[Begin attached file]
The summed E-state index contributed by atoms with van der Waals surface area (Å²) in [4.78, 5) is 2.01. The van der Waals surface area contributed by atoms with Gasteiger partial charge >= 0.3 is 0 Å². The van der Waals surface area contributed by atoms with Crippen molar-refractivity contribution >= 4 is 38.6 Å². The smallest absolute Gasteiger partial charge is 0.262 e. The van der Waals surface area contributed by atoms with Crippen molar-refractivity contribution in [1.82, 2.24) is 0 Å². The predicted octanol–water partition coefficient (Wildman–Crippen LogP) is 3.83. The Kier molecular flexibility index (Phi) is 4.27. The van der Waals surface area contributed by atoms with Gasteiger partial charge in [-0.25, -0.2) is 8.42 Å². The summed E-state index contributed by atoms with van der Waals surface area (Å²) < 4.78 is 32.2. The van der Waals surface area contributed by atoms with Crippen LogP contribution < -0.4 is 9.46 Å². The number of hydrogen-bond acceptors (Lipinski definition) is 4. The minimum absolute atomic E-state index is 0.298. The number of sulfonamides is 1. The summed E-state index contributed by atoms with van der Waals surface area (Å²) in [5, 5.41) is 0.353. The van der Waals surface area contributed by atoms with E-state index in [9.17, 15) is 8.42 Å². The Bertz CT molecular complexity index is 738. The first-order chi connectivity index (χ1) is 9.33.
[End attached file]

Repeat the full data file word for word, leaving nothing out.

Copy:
The summed E-state index contributed by atoms with van der Waals surface area (Å²) in [4.78, 5) is 2.01. The van der Waals surface area contributed by atoms with Gasteiger partial charge >= 0.3 is 0 Å². The van der Waals surface area contributed by atoms with Crippen molar-refractivity contribution >= 4 is 38.6 Å². The smallest absolute Gasteiger partial charge is 0.262 e. The van der Waals surface area contributed by atoms with Crippen molar-refractivity contribution in [1.82, 2.24) is 0 Å². The predicted octanol–water partition coefficient (Wildman–Crippen LogP) is 3.83. The Kier molecular flexibility index (Phi) is 4.27. The van der Waals surface area contributed by atoms with Gasteiger partial charge in [-0.25, -0.2) is 8.42 Å². The summed E-state index contributed by atoms with van der Waals surface area (Å²) < 4.78 is 32.2. The van der Waals surface area contributed by atoms with Crippen LogP contribution < -0.4 is 9.46 Å². The number of hydrogen-bond acceptors (Lipinski definition) is 4. The minimum absolute atomic E-state index is 0.298. The number of sulfonamides is 1. The summed E-state index contributed by atoms with van der Waals surface area (Å²) in [5, 5.41) is 0.353. The van der Waals surface area contributed by atoms with E-state index in [9.17, 15) is 8.42 Å². The Bertz CT molecular complexity index is 738. The first-order chi connectivity index (χ1) is 9.33.